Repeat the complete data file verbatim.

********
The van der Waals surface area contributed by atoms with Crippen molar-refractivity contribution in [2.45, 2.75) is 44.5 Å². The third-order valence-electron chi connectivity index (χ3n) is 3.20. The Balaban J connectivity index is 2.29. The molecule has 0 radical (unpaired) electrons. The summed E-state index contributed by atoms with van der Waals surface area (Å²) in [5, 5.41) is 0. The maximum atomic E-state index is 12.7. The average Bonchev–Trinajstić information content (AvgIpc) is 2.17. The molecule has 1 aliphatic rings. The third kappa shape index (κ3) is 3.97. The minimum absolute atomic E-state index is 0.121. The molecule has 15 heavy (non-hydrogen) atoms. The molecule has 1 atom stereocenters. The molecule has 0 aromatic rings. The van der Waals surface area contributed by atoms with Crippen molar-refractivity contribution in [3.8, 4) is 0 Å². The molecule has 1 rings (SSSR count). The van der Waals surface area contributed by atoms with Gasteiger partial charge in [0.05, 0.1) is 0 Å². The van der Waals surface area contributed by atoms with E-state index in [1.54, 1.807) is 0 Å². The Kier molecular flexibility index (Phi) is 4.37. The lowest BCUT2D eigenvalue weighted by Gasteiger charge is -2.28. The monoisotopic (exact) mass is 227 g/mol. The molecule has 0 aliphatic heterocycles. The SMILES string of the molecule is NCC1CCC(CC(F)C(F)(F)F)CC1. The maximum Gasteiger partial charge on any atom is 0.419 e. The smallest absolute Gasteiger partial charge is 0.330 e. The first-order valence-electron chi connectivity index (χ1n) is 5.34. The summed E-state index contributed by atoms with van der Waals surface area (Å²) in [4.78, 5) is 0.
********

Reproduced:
The van der Waals surface area contributed by atoms with Crippen molar-refractivity contribution in [2.45, 2.75) is 44.5 Å². The third-order valence-electron chi connectivity index (χ3n) is 3.20. The Balaban J connectivity index is 2.29. The molecule has 0 radical (unpaired) electrons. The summed E-state index contributed by atoms with van der Waals surface area (Å²) in [5, 5.41) is 0. The maximum atomic E-state index is 12.7. The average Bonchev–Trinajstić information content (AvgIpc) is 2.17. The molecule has 1 aliphatic rings. The third kappa shape index (κ3) is 3.97. The minimum absolute atomic E-state index is 0.121. The molecule has 15 heavy (non-hydrogen) atoms. The molecule has 1 atom stereocenters. The molecule has 0 aromatic rings. The van der Waals surface area contributed by atoms with Crippen molar-refractivity contribution in [3.8, 4) is 0 Å². The molecule has 1 rings (SSSR count). The van der Waals surface area contributed by atoms with Gasteiger partial charge in [0.05, 0.1) is 0 Å². The van der Waals surface area contributed by atoms with E-state index in [1.54, 1.807) is 0 Å². The Kier molecular flexibility index (Phi) is 4.37. The lowest BCUT2D eigenvalue weighted by Gasteiger charge is -2.28. The monoisotopic (exact) mass is 227 g/mol. The molecule has 0 aliphatic heterocycles. The SMILES string of the molecule is NCC1CCC(CC(F)C(F)(F)F)CC1. The maximum Gasteiger partial charge on any atom is 0.419 e. The smallest absolute Gasteiger partial charge is 0.330 e. The first-order valence-electron chi connectivity index (χ1n) is 5.34. The summed E-state index contributed by atoms with van der Waals surface area (Å²) in [4.78, 5) is 0.